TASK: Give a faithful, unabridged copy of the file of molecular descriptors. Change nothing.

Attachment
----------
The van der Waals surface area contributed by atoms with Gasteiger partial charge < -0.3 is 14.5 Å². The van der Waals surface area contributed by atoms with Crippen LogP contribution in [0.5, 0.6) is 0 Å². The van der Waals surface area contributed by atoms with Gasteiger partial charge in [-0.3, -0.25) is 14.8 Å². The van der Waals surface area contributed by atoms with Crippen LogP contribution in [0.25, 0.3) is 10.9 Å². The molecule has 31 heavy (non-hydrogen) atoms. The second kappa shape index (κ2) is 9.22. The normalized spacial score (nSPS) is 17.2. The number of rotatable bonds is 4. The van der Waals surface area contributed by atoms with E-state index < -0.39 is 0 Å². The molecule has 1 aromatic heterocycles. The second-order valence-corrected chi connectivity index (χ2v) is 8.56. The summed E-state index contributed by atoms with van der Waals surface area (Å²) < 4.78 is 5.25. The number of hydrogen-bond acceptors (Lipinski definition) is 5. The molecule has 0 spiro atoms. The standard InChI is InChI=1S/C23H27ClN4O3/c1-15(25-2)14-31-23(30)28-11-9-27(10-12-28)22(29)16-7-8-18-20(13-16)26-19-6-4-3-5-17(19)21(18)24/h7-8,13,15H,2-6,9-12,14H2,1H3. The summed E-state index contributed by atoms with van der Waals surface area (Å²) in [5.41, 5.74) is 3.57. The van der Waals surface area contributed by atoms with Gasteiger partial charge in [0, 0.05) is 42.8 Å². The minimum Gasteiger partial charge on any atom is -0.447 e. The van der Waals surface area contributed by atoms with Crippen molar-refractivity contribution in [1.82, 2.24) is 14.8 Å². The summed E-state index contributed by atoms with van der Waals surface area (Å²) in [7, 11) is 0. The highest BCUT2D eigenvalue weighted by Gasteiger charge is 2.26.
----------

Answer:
The van der Waals surface area contributed by atoms with Gasteiger partial charge < -0.3 is 14.5 Å². The van der Waals surface area contributed by atoms with Crippen LogP contribution in [0.5, 0.6) is 0 Å². The van der Waals surface area contributed by atoms with Gasteiger partial charge in [-0.3, -0.25) is 14.8 Å². The van der Waals surface area contributed by atoms with Crippen LogP contribution in [0.25, 0.3) is 10.9 Å². The molecule has 31 heavy (non-hydrogen) atoms. The second kappa shape index (κ2) is 9.22. The normalized spacial score (nSPS) is 17.2. The number of rotatable bonds is 4. The van der Waals surface area contributed by atoms with E-state index < -0.39 is 0 Å². The molecule has 1 aromatic heterocycles. The second-order valence-corrected chi connectivity index (χ2v) is 8.56. The summed E-state index contributed by atoms with van der Waals surface area (Å²) < 4.78 is 5.25. The number of hydrogen-bond acceptors (Lipinski definition) is 5. The molecule has 0 spiro atoms. The standard InChI is InChI=1S/C23H27ClN4O3/c1-15(25-2)14-31-23(30)28-11-9-27(10-12-28)22(29)16-7-8-18-20(13-16)26-19-6-4-3-5-17(19)21(18)24/h7-8,13,15H,2-6,9-12,14H2,1H3. The summed E-state index contributed by atoms with van der Waals surface area (Å²) in [5.41, 5.74) is 3.57. The van der Waals surface area contributed by atoms with Gasteiger partial charge in [0, 0.05) is 42.8 Å². The minimum Gasteiger partial charge on any atom is -0.447 e. The van der Waals surface area contributed by atoms with Crippen molar-refractivity contribution in [1.82, 2.24) is 14.8 Å². The summed E-state index contributed by atoms with van der Waals surface area (Å²) in [7, 11) is 0. The highest BCUT2D eigenvalue weighted by Gasteiger charge is 2.26.